Learn how to be successful in your business, career, or trade by listening to people who have been there and done that. Learn how good work ethic has helped them in their lives. Find out how frugality, proper planning, and considering the “What if’s” has helped them survive and stay out of debt. Discover how budgeting and filling market needs can help you be successful in your own business. (Click Here if video doesn’t display) If you enjoyed this podcast, be sure to like us on Facebook.  Listen to us Live Saturday Evenings at 6PM pacific time Bumper Music:  “Bankland” By Javolenus / CC BY-NC 3.0 Transcript The following is a text transcript of the audio.  Due to the verbatim speech and nuances it may be difficult to read.  However, it is being provided as a courtesy to the hearing impaired as well as for those who wish to move quickly on to the pertinent parts of the podcast. Transcript is at least 80% accurate. Tom: Welcome Galtstrikers. I’m tom and this is our weekly Libertarian talk show where we discuss not only the problems of today but also solutions. If you have any questions or comments during tonight’s podcast the call in number is 1.347.202.0228. After you’ve connected remember to press one so that our producer knows that you want to be on air. If you’re listening to our show on blog talk or any other website that carries our player you can listen and join us in on the chat-room at If you scroll down about midway on the page you’ll see the chat room. Just enter your user name and click connect. I do invite you to come in/call in and get on the show if you’re interested in ideas on how you can be successful in your business or your career. Because that’s what we are gonna be talking about. Tips to be successful and being successful doesn’t always mean having a bank full of a lot cash. It can mean that but really what success is about is about achieving the goals you set out to accomplish. And whether that goal is to earn a degree in school or get the career of your dreams. Or maybe that goal is to live off the grid and to be completely independent of the grid and be self-sufficient. Maybe that goal is to be a homesteader. Maybe the goal is to get out of debt. So whatever your goals are, success is based on achieving those goals. So the question to ask yourselves is, “What are your goals and have you achieved them?” and if you haven’t achieved them yet then what are your plans to achieve your goals. So that’s what we are going to be discussing tonight and as I said if you want to call in the number is 1.347.202.0228 and then dial 1 to connect with the producer and then he’ll bring you on the air. So our first guest that I’m bringing on is Charles and Charles is going to talk with us about what his success was in getting out of debt and among other things that he has done. Thank you for coming on the air Charles. Charles: Yes I am here. Can you hear me? Tom: Yes I hear you very clear. Charles: Coming in good. Yes. So it started a long ways back, I’m a senior now it was back, I was about 30 years old and had come back from overseas and realized that the money was starting to get in trouble. This was back in the day of Nixon when he closed the Gold window and said gold was not going to be a backing for our money anymore. A lot of things going on, of course we didn’t understand them. Nobody got any education in money and we were just out running around. I was about 30 at the time and just happened to get a job with a bank. Wells Fargo Bank in California and got into their library and taught myself about money and what it was all about. So I would suggest first of all, yeah, get an idea of the money system and how it works and what’s happened to it, especially recently. There is quite a bit of trouble out there, the interest rates of course are very high. Security is probably your first concern to take care of yourself. Security and medical and get those things taken care of first. I got into the homesteading then just sort of an extension of that. I got to reading the old books. There was one called, “Farmers of Forty Centuries about Chinese and Japanese agriculture and how they had sustained the same land for 4000 years. Farming over and over using compost. I thought how bizarre compared to our new fertilizers and all of our chemical agriculture. So of course I got to thinking all these directions and it directly lead to mother earth news and homesteading and planning. Getting started, figuring out how to get sort of self-sufficient. How to take care of myself. It just looked like the world was heading that it continued in as we see today. It looks chaotic to me, I don’t know how it appears to everyone else but – Tom: Yeah it is a very chaotic now. What are some of the homesteading books that you’ve read that you think our listeners should read. Especially considering that we have all the fertilizers and the GMO seeds and things like that. I know a lot of people are interested in growing organic food and raising their farm animals organically. So what are some of the books you’ve read that stand out as being some of the best books that our listeners should read. Charles: Oh I read a lot of the classics. I read the, gosh my memory, I know my memory is going to jump around on me. As soon as I think of a name I lose it. I read the classics. There was a fella over in India an English agriculturalist. Sir Albert Howard was his name and he was completely organic farming and doing work like that. Just whatever I could find I would read. Jay Rodale was the fella that wrote the Original Organic Gardening text that was such a popular book back then. That was the bible. The true bible. I guess and Mother Earth News took up as a monthly supplement so we just made plans and decided how to get off the, you know get out of the cities mostly. That was the main thing to get where I am at now. I can tell you know sitting here with 5 acres with a spring and all the fire wood I want. Trees and the quite, no traffic anywhere around. Of course I’m retired and older but it’s quite a, quite satisfying to get out here in the country. It really is. The gardening sort of comes naturally. You get to look around out in the country and you see the gardens. You see the people that are doing the gardening right. You can, you know you just have to follow the rules; you keep up with it and you do it right. Tom: Yeah Charles: Succeed. Put it away- – Tom: Yeah gardening too. That’s you know, getting back to successes and always about money. Success can be just about having a successful garden and I think that is, a lot of people think it’s just real easy. You can just put some seeds in the earth and just put water on it and it’s gonna grow, but there is quite a bit more to gardening than just that. Depending on where you live it can be quite a challenge. Charles: Yeah. Most of its habit. You develop habits. You continually do things and you learn as you go. It’s so hard in the city. City living and living out in the country is so different. There are so few distractions in the county. Of course you do put up what you grow out there. My gosh I’ve got potatoes out there now, and picking corn and had a good raspberry crop this year. Any extras you give away or take up to the corner and sell. You try to figure out some way to get some kind of cash income. You’ve got to get that cash income of some kind. Tom: So as far as gardening goes, I don’t know what part of the country you’re in but what types of food crops work best where you’re at. Charles: Well I’m in East Tennessee. I’m right outside of Knoxville. About an hour outside of Knoxville outside of Lansing. Morgan county Tennessee where it’s about zone 6. We don’t get a steady rain. In this case you have to pay attention to irrigation and the soil is a little bit to sandy. I’m on an area that drains a little bit to fats and you sort of learn that as you go along. It takes not that much time. You get a routine and do a little bit in the morning and a little bit in the evening. Enjoy I, it’s just so much fun anyway doing it. I did flower gardening too as a kind of side income and grew perennial plants. Sold them in a little nursery I started and sold vegetables. Ran a little farmers market. That was good. It’s pretty relaxed. It’s a great way of life and I just can’t stress now it’s just time to do it because the world seems so chaotic out there economically and oil. I don’t know if we’re gonna run out of oil or not. It doesn’t look good. What do I do with that oil? Do I buy me a mule? Do I get me a pony? Tom: So as far as your homesteading goes and gardening, one of the biggest challenges that I hear most people have is being able to produce enough of their own food that they don’t have to rely on the grocery store. So my question would be what percentage of your food are you able to produce on your own? And what percentage do you have to get from the grocery store? Or are you completely self- sufficient as far as food goes? Charles: I, well I’m sort of out of that loop right now because I’m single and living by myself and the things I buy from the store are the things that I just can’t produce. I’ve got a cellar down in the basement and my particular favorites are the big squash. The Hubbard squash. In fact I got a couple of blue ribbons at the fair last year. The Morgan County fair for my Hubbard quash that I grew. Their huge and their keepers. You can have squash all winter. Potatoes are easy to keep and grow and keep. You can produce those staples; of course mess around with greens all year round. Early greens, late greens, broccoli, cauliflowers, just sort of work em end whenever you can and play with green houses. However you want to do it. You can produce whatever percentage you want. Or that you can afford or however you want to do it. You trade with people. Folks down the road they can all kinds of stuff. The can their potatoes and things. They do as much as they can but I don’t, I just put up potatoes with some lime on them. Yeah it’s – – Tom: So I’m wondering for somebody that doesn’t have, maybe somebody that’s really good at gardening but they don’t have quite the time or the equipment to do the canning. I wonder if it’s good for those kinds of people to trade the food that they grow with someone that does have the canning equipment and the time to do that. If that bartering like that can help people in that situation that want to store up for the winter time. Charles. Yeah. Yeah. I think that’s what I do with the neighbors down there because I can’t get out there like I use to and garden. It’s getting pretty tricky. It’s getting hard to walk, my hips are bad. So I’m sort of slowing down on that respect. They’re going at it completely, she works in raised beds and yeah it depends a lot of what you like to eat. You can put up a lot of cauliflower. You can put up a lot of cabbage. You can put up enough sauerkraut. More than you could ever eat. Tom: Yeah I – – go ahead Charles: Oh I was just gonna say that’s part of it yeah but the other parts like fire wood and stuff like that. That takes a portion of time. You sort of divide your time everywhere. You start getting your firewood up. I’ve got wood heat, I’ve got a little bit, and I’ve got all kinds of heat. I had a gas line put in here recently. I’m at the end of a gas line and so I thought I’m so dog gone old I can’t hardly carry that firewood anymore but I cut and burned my wood the last ten years and it’s got to be one of the most enjoyable things  you’ll ever do. Nothing quite like a wood fire. Tom: What about live stock? Do you do much livestock? If so what kind of animals do you like to raise? Charles: Well I don’t know. I’ve got cats and dogs of course. I used to raise rabbits. I’m quite partial to rabbits. Rabbits supply some of the best eating. Gosh they were delicious. Quite easy to keep, I had cages; I built my own cages and put them up off the ground. The neighbor, people all around me have animals. Just about everything you can imagine. Chickens and genies, and the rabbits and the – – I think if I were to go back if things get tough like they may and  I consider they could I would maybe go to some birds. Squab sort of things. Pigeons. Something I might deal with. Tom: So have you done pigeons before? Charles: No I haven’t. I’ve seen some videos though. I’ve seen people with them. I think I could do it. I think they might be alright. I remember my mother eating squab in fine restaurants during the war. We would go to downtown Columbus Ohio to a restaurant during World War II and shed order squab. Of course I never ate it. Over the years. That was the – – Tom: I’ve never heard of that before. Charles: Yeah I think about that often now during the war we ate a lot of strange things. All kinds of meat and things that aren’t eaten now. I guess it’ll go back to that, I don’t know. I’m quite fearful at the economic situation. I just don’t know if you folks interested in that or not. The situations the country is so far in debt and the banks; I fell they are completely corrupt. Tom: Yeah let’s talk about that a bit. I know debt; it was a big trouble for me. I am happy to say that I am completely out of debt with the exception of a little bit of back taxes that are almost paid off finally and then my mortgage on my house. Other than that I had, at one time, I had 30,000 dollars in credit card bills and a pick up payment and all kinds of credit lines and I’d say not counting the pickup I was about 60,000 dollars in debt. Just drowning in it and I finally clawed my way out of it. I decided that’s the end of it and I’m gonna get to work and start paying this down. I’ve never filed for bankruptcy, I’ve never had repossession. I’ve never had a foreclosure. I had two house payments. I still have two house payments because one of em is my house and the other ones my mom’s place. I took that house over for her and we have that house up for sale. One time it was pretty tough for myself and I decided I’m not gonna be like these, the people that you hear about that just walk away from their house. I didn’t want the headache that comes with that and that haunts you the rest of your life too. So I decided I’m just gonna keep making the house payments and get that caught up and pay off the other bills and work harder and I finally did it. I’m curious about you and what your situation was and how you were able – -I don’t know if you were already in debt or if you got into debt or if you were just able to not get into debt. I didn’t know your story on that but I’m kind of curious so that our listeners can know what tips they can do to either stay out of debt or get out of debt if they are already in debt. Charles: Yeah. Getting out of debt and staying out of debt is very important. Very important cause it’s just such a difficult thing to do and you know that, you’ve been through it you just think, “OH my Gosh.” Yeah I spent years and years in fact it held me back on the homesteading. It completely held me back from moving out in the country. There are so many things I couldn’t do. A lot of it was of course the kids. I had two children and my son is deaf and had some other problems and it just turned out I was working other jobs and keeping it paid. Keeping things paid up and trying to stay out of debt. I finally got out of debt to retire. I said I wouldn’t retire until I got out of debt. Once I got out of debt I came up here. I bought this place up here. I still owe on this property, 5 acres and an older house. The payments are so minimal out in the country to on an older property. Yeah the debt is a frightening thing. One thing they don’t teach in school as we grow up is economics and what debt is about. It seems to be a concerted effort to get us in debt as much as possible, to get more toys. If you succumb to that you get in a trap and you just can’t get out of it. Getting out in the country- – you don’t get in the country until you retire. I wish I had been able to come out with my family. We did get out in the country briefly in the nursery business for a while which happened in 1982 when that economic crisis finally occurred. It blew up with the 18% interest rate. I was actually paying 24% a year interest rates. I was trying to start a business. The business I kept it going about 5 or 6 years, the nursery business. I finally gave that up and went back to a I got into the reverse osmosis water treatment business and did that for about 20 years before retiring. But had I not been in debt and had I managed my finances better I would have had a better chance of getting out. Getting more secure quicker for sure. Tom: So what are some of the best tips that you can give our audience about getting out of debt? Any tricks or techniques that they can follow to help them achieve that goal? Charles: Oh it’s tricky. It’s just yeah it’s hard. Maintaining your vehicle. It used to be we could maintain our vehicles. These are subtleties that I’ve noticed over the years. You know I used to be able to work on my own car and neighbors and we’d work on cars and share parts and all kind of things, but now you can’t work on a car yourself. Things you can’t do. So I don’t know. Tom: Yeah unless you buy an older vehicle. Charles: Perhaps buying an older vehicle is not as expensive to maintain. Tom: Yeah I’ve got that’s what a lot of people in my family does. My brother he’s got an old pickup that he’s changing the transmission himself and the engine their changing out my mom’s pickup truck. You can do that with an older vehicle. The newer vehicles, not unless you’re a,  ya know technician. It’s about impossible for the common person to do. I had a 69’ Nova that I had when I was in high school and I was able to work on that thing, do everything on that car by myself. Charles: Yeah. You know that religiously if you maintain all the fluids and watch the thing and avoid some of those costs. Avoid those break downs, that’s a definite thing you gotta do. Tom: I don’t know if you’re familiar with Uber but I’ve been writing Uber a lot to get around instead of, I talked about this in another show, instead of paying for a Taxi cause it’s a lot cheaper and a lot more efficient if you’re needing a ride in the city. I mentioned this as a solution for people that might have a car payment.  A really big car payment that they can’t deal with and they realize it was a mistake. Well rather than just letting that car and destroying you’re credit I brought up the solution about being a driver for Uber and putting that car to work. Cause now your car payment becomes a tax write off and you actually get the income. Start turning that vehicle into an income producing machine rather than just a depreciable asset. So that’s a solution that I’ve come up with for people that have new cars. Personally I wouldn’t buy a new car. I probably will never buy a brand new car, if I do buy a new car, and I don’t even own a car. I just have my truck for work and that’s it. But if I were to ever buy a car it would probably be an older vehicle if I have time to work on it. Or it would be a newer used car that would be paid off. I’d have it paid off; I’m never going have car payments. I am either going to buy an old car I can pay cash for right now or I’m gonna save up and buy a nicer car and pay cash for it. But I’ll never take a loan out on a car. I did that before, I made that mistake and I’ll never do that again. Charles: Yeah. I’m sort of coming to the end of a I’m pushing 200,000 miles on this old van I got that I’ve been nursing along. It’s worked out well. I highly recommend a van for being out in the country. It’s just so handy and so yeah I’ve gotten older van that it’s still expensive to have repairs. The thing about I, if you can find some way to make some income. However it would be. Find one particular way. Whether it would be buy the internet or making something. Making canes or wind chimes or something you could sell somewhere somehow. Plants that have a particular incredible bloom on it. You bring those into bloom and sell those right at the time they flower. You can pick up money here and there, there’s ways to make money but if you have to pay that debt and you have expenses. Tom: Speaking of that, we live in North Idaho and every summer they have a big book up there with picking Huckleberries. Think those things go for like 30 bucks a gallon. So if you’re really good at that you can make 20 or 30 bucks in an hour if you a good patch to pick those berries. There’s buyers up there so. Depending on where you’re at. Charles: Yeah there’s something everywhere. It can be moon shine, it can be anything. AS long as people are around you find what their interested in and like working on small engines is a tremendous one right now. Everybody’s got, how many small engines people have. My neighbor, he’s sort of a jack of all trades. He grew up in West Virginia, out in the country. He works on engines and does all kinds of car repairs. You know you’ll look out in the country and you’ll see all these old cars in somebodies property or something and think their all junk cars but that’s their part supply. That’s the local parts department. Tom: Yeah. Well anyway we’re- – we do have a break to go to and then after the break I’ve got a few question in the chat room that people want to know due to your financial background they were curious about. So we’re gonna go to a break and then I’ll ask those questions to you after the break and then I have another guest coming on shortly after you. So we’ll cut to a break real quick. Charles: Oh ok. I’ll be right here. Tom: Welcome back everyone this is Tom with Galtstrike and we are speaking with Charles about his success and achieving retirement and getting out of debt and living on his homestead. I also want to remind anyone that if you’re listening in on the radio or if you are called in the number to call in is 1.347.202.0228 and don’t forget to also press one so the producer will know you want to be on the air. That way we can get you connected. So anyways, we are talking to Charles and we have questions from the chat room. One of our guest wanted to know with your knowledge of financial matters, how would you get ready, if you were to get ready to drive after a major economic disaster? What would your recommendations be? Charles: I guess I’m pretty much a hard metal man. I keep silver and gold and I get away from paper money and paper debt as much as possible. Of course at my age I can bury some out back and watch it increase in value. I say increase in value it’s perhaps not a real increase in value. Anyway, gold and silver I would recommend for financial security. Silver dollars. Tom: Yeah I guess that kind of answered the other question that the guest asks. Where would you spend your available income to get ready? So that’s kind of answers that question. Getting those precious metals. I do that myself. I’ve been investing in mostly silver because I can’t really afford much gold. Definitely silver for me. Also, I was curious to know, you know some of the tips that you might have that lead you to retirement besides getting out of debt. What are some other tips that you have for our listeners that are looking to be independent and retire? Charles: Well, the first one that immediately comes to mind is your health. Don’t be an over doer. All my life I’ve been over doing and I’ve worn my back out. I’ve got back and joint problems. Try to be gentle with yourself and just not overdo it. Just remember you’re going to use that body as long as you can. You can see a lot of old people that don’t have the problems but once those joints, like sciatica, I’ve got a sciatica condition. Another one on habits too. I’ll mention habits. I use to be an alcohol drinker. I used to drink beer until I got neuropathy. I’ve still got the neuropathy. I quit the beer long, long, long time ago but still got neuropathy. So you gotta watch you don’t do yourself in having fun. Tom: That’s a recommendation I have myself. In another podcast that we did we were talking about becoming successful in your career but I think this also applies in retirement is considering all of the different records that you have in life. For example, your credit record. You’ve got to have a good, clean, credit record to get a good job. A lot of employers look at your credit history. But that also applies to being retired. You want to get out of debt; you don’t want to have those debt payments when you’re retired. You know and then your health. I mentioned maintain a good medial history because certain careers you gotta pass those physicals. Well same thing when you’re retired. You want to take care of yourself when you’re young so you’re not paying the price when you’re older. Charles: Yeah. Yeah. On and off I’ve been vegetarian. I’ve been through spells where I’ve more or less been complete vegetarian and then other times lately I’ve let up on it a bit. I’ve kept my weight down that way. Extra weight is extra baggage and it cost more. It’s just another one of those things. Exercise and that’s one of the good things about gardening. Work around a place like this. Everything I do, whether it’s hauling in firewood or cutting firewood and stacking it, whatever I do out there helps keep my weight down and my health up. Tom: Yeah I wanted to add to, I’ve got family members that have had run ins with the law in the past and that’s also something that can haunt you the rest of your life and that can be a big problem even when you’re getting retired. You know there is some people out there that are prone to getting speeding tickets and all sorts of fines for all sorts of things. If you’re young you don’t really think about it but when it gets retirement age not only those things come to haunt you but if you’re in that habit of getting speeding tickets and like that and you’re on a fixed budget and you pull out and run a red light or whatever. That two or three hundred dollar ticket or however much it is, that’s totally unexpected. It’s about avoiding the unexpected expenses. Charles: You’re right yeah. I remember the $40.00 ticket I got cruising through a stop sign one time that was my last ticket. I said no more. You just have to make decisions like that. You can’t get tickets and drink and drive and stuff like that. Not if you’re going to live to be 60 or 70 or want to do anything with your life. You’re better off just sort of getting some habits. It is a lot about habits I think in the end. Oh I wanted to mention a name that this fellow; Chris Hedges has a couple of videos on now. He is the most interesting person today as far as what is going on in the world today. If your readers and listeners there would remember that name. Chris Hedges. He’s got some very interesting documentary videos on the internet and he’s at the fore front of what I think is going to occur eventually. There will be a confrontation between the corrupt economic establishment and the people because we are all gonna be broke. There’s no jobs left. Tom: Yep. Yep. Well anyway, I am gonna bring on our other guest here. You are welcome to continue listening in. Charles: Yes. I will. I appreciate it. Tom: So we’re going to bring on G-Man. G-Man wanted to talk a little bit about his successes and what he’s got going on now. Are you there G-Man? Well. I don’t know if he dropped out. G-Man: I’m sorry Tom. Did you- – can you hear me ok? Tom: Yeah I hear ya. G-Man: I was answering the other line and came in at the moment there. I assume you were inviting me on huh? Tom: Yes. You said you had some things you wanted to talk about. G-Man: Well, yeah I kind of wanted to talk a little bit about, you know I notice some of the people in the chat room. Of course with prepper broadcasting I think the average age is somewhere in the 50’s probably. I’m 57 myself and I look in the chat room and what people are talking about and going along with your topic tonight, ethics and work and you know making some extra income and what have you. I just wanted to point out a couple of things I’ve learned in my life. One, I think one is you’ve got to enjoy what you do. I mean a big amount of money if you’re not having a good time making it. Especially if you spend 20-25 years and you’re just not having a good time. These last 5 or 6 years I think I’ve worked harder, longer hours, for less money than I ever have in my life but I’ve never enjoyed myself so much. That is a very big thing for me and I think it’s important for anybody. No matter what you’re making, if you’re surviving, be happy with what you’re doing. Enjoy your life, enjoy what you’re doing. So that’s kind of one of the things, one of the points that I think is important for anybody. Another comment I wanted to make in regards to what Charlie mentioned as far as making a little extra money. You know these little things that maybe could make you a little extra money. If you enjoy it enough, if you love doing it enough and work at it it may be something you could make a lot of extra money. If you apply, if you make that a goal in whatever hobby or craft or that back yard gardening and turning it into a Saturday market. Being the best at the Saturday market or whatever it may be. Like I said this that I’ve been doing for the last 5 years has been blood, sweat but not tears. It’s been smiles and now some big things are opening up because those around me are seeing what it means to me and how much I enjoy what I do so the opportunities seem to open up. You live your life to your fullest. You be happy with what you do or you find something else to do and be happy with that. Those around you are going to see it and things tend to happen. Maybe it won’t happen tomorrow or next year or maybe in 5 years but it’ll happen and if it doesn’t happen you’ll damn sure be happy with yourself. Tom: One of the things I’ve always been bringing up is that you’re among the first people to really blaze the trail of internet radio. You got into doing that when internet radio and pod-casting was still pretty new to the web. So you’ve come a long way to building it up to what it originally was. What I’ve always been saying is it won’t be long in terrestrial radio that FM and AM stations are going to be gone. I can’t remember the last time; it’s been so long since I’ve listened to FM radio. Right now I have the XM satellite radio. That’s what I listen to in the truck. I don’t listen to FM radio because I keep losing the station all the time. The XM radio has proven to be a lot better and what I keep telling people because I’m watching the trends and I see how things are going. It’s going to go to internet radio and downloads because people don’t like the, even with satellite you get dead spots and you lose the signal. Then there’s a monthly fee and all that. I think people are going to be going to Wi-fi in internet radio. Especially with data plans. I know if you’re living at home or at work and you’ve got unlimited data plan you can listen to internet radio all day long. For people that are traveling you know, of course you have the data plans on the cell provider have a limit. But it’s not going to be long and that is going to eventually have unlimited plans, even for the cellular plans. G-Man Not only that Peaches Ozzy in the chat room mentioned HAM radio and that is something that we are looking at in the near future too. Is broadcasting, we are about to start broadcasting via satellite. Ham radio that’s down the road. It’s very expensive to get started so it may  be down the road a little ways but HAM radio is definitely an avenue that we are looking for. Again because what Charlie had mentioned earlier, who knows where we are heading or what’s going to happen but not just politically or some new war or anything like that. Any kind of disaster that takes out the power grid or whatever else you know. A HAM radio could be a very big thing you know with very big potential. So and there is a hobby that can also be turned into a few extra dollars one way or another. I don’t want to take up any more time because I know you have another caller in the Que Tom. So thanks for letting me come on for a moment. Tom: Oh we do have another caller in the Que? G-Man: You have Bill in the Que. Tom: I don’t see, maybe I need to refresh the screen but I don’t see it yet. Go ahead and bring Bill on. Charles: Am I still on here Tom? G-Man: You’re on there Charlie and Bill if you’re still with us you’re on live right now also. Charles: He did bring to mind a couple of things. I raised cooking herbs for a while and sold them to restaurants. That was an interesting one. Get yourself a big plastic bag full of basil leaves. Take em down and sell them for fifteen or sixteen bucks a pound at the time. Of course that was 30 years ago. That off grid power technology and stuff. Boy that’d be a place to learn and earn. Tom: Do we still have Bill on the air? Bill: Yeah I’m here. Tom: Alright Charles I really appreciate it. Some really great ideas. You can keep listening if you want. We got about 8 minutes left or so and I want to get Bills thoughts on the air. Are you there Bill? Bill: Yeah, I’m right here. Tom: Ok. Bill: I forgot to add my Aladdin heater that I have. I used it for nine days during an ice storm. To use it for heat the house and also to cook on. Cooked everything in the fridge that we could and we gave the rest of it away to people that had power. But we lost power and water for…we lost water for three days but anyways, I grew up on a farm part time in south Mississippi at my grandparents far, I stayed there summers. I learned how to hunt and how to work on a far, It was subsistence type farm. A lot of farm animals, cattle, horses, mules, chickens and what not. I was just a farm kid during the summers then came back to school each year and then went back every summer. Also Christmas and other vacations. I spent two years in the Army and went to Korea for ten months. I came home and went to graduate school and I worked through the employment service and the community college for 21 years and then retired. Disabled when I was 47. I had a neurological disease and some others that have completely disabled me now. The VA is taking care of me but I learned to subsist. I learned how to camp in the boy scouts. Even after the boy scouts we camped on the river on the sand bars at night. In tents we had our fires and we cooked out there as well. I camped out in Wyoming back in the 70’s for about 3 years and lately this year 2016 I’ve been out there maybe 3 times because I’ve had trouble driving and walking up and down hills in Wyoming. I got to the point I couldn’t do that at all so I’m home-bound now but I’ve got everything here in my house and shopping garage to take care of me for a long time. Plus what I put down on the chat board. I am consistently looking for something else I need to learn how to do. My wife is disabled and I’ve got a disabled daughter living with us but we are in the delta here where there is plenty of food grown. So I don’t see a problem with that if we had a complete breakdown of financial and political situation. So I’m not worried about. I don’t worry about anything anymore, nothing bothers me and that may be a fault. I keep looking for anything else I need to do. I know how to fly an airplane but I’m not qualified anymore because I failed my physical. I drive with hand controls. I used to know how to work on cars and tune em up but I can’t do that anymore. I have a tiller for my garden but it finally quit. Someone gave it to me. I had to rebuild the carbonator and other parts to get it running. I gave it away to somebody that knew how to fix it good. We use a shovel, hoes, had two parts of my backyard to keep my dogs out of the garden. We still have a small plot for gardening. My wife does all that. I can’t do it anymore but I know what to do. I can get out there but I still have to use a walker but it still hurts me to walk like that. I don’t know what else to tell ya. Just tell people to learn how to do things. How to do without. How to store anything useful whether it be scrap wood or a copper wire. Anything that can be used as tools. Rope, string, anything you look around. Sharp knives and any kind of hand tools you need. I got a pellet rifle which I haven’t fired yet. I’ve got 11 boxes ammo boxes full of ammo. I won’t tell ya how many guns I have because I buy and sell em and I divide those up and down. Our shooting range is our extra income which is not very much compared to how much time we put into it. My partner and I been operating that since 2001. 142 acres, most of it in woods for any kind of wood we might need. Fire wood, cooking, building. We got 10 acres for the firing range and ten acres of soy beans. We are doing that too. But I can’t do much anymore. Tom: I was going to ask with your experience with farming and raising animals for somebody just starting out with their own homestead that want to get into raising livestock, what would be the best animals for them to start with and some tips you might have for them to get started and learn how to do it? Bill: A good start for a family of say five would be about 20 acres maybe about 25. You need a pond that will hold water. The animal’s chickens are ok if you let them roam. They’ll find bugs or whatever to eat but you have to feed em. That means growing corn, ground up corn for em. You have to know how to raise chickens. They can get sick with cholera and all die. You got to know how to treat that. As far as bigger livestock; a few cows for maybe milk. Milk cows. Anything for meat, maybe goats maybe e some steers. I don’t know what else. You might want a draft horse a mule in case you wanted to plow the ground, bigger area. All of that 20 or 25 acres needs to be in operation to growing food, growing trees. You have to be self-sufficient and it has to be fenced to keep animals out and keep your animals in. You have to have good neighbors too. Someone you can trust. It would be good to have at least a crystal radio operating if you can’t, or don’t have something else. They’re ways to make if you just look at the simple directions. I made em since I was a kid. You can make em for A.M. radio, even F.M. CB and short wave if you’ve got a long enough antenna and its high enough. I’ve done that too. I have been involved in short wave radio for a very, very long time. HAM radios have just been the last five years or so when I had plenty of time to do that. I’ve got a VOM meter I can test circuits and batteries, resistance. I’ve got a small electric solar cell. Tom: I hate to cut you off there Bill. We just hit a hard break there at the end of the show. Bill: Ok. Tom: So I want to thank you guys for coming on. I want to thank you everyone for listening in, it was a great show. I appreciate your opinions. Guest: Thank you Tom yeah. Appreciate it. Guest: I appreciate it too. Tom: Thank you. This article first appeared on Galtstrike and may be copied under the following creative commons license.  All links and images including the CC logo must remain intact.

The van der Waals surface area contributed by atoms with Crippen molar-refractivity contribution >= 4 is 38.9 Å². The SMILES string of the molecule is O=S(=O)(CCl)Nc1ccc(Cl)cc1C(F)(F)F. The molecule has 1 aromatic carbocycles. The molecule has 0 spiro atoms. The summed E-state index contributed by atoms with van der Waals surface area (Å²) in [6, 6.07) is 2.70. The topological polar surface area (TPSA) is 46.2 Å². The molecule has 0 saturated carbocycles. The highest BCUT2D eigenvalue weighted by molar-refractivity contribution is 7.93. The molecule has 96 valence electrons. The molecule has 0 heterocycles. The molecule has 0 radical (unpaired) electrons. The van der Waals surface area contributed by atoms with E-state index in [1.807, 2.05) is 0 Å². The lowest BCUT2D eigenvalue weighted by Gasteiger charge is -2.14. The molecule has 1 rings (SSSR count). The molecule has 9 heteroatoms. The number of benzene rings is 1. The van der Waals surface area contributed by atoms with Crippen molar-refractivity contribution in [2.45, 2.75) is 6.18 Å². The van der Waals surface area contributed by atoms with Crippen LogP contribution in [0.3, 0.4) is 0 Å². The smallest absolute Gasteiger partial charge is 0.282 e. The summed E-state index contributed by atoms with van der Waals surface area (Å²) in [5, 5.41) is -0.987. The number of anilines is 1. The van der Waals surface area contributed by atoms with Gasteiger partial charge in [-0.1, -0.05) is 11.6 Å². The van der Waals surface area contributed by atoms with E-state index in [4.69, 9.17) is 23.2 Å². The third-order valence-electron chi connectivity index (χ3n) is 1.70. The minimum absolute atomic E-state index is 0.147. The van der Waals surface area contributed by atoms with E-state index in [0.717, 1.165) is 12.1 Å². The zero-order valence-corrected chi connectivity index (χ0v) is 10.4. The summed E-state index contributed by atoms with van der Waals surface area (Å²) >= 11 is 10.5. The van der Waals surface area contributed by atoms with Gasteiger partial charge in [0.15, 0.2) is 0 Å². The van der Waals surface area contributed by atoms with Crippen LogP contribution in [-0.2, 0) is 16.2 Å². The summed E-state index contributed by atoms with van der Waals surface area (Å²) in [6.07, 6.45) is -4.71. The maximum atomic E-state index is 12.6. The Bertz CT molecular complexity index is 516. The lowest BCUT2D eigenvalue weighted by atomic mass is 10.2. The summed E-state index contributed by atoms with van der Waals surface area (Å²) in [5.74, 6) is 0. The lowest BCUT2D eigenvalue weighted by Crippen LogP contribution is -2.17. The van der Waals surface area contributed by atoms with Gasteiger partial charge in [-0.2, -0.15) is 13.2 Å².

The post Success With Good Work Ethic appeared first on Libertarian Survival.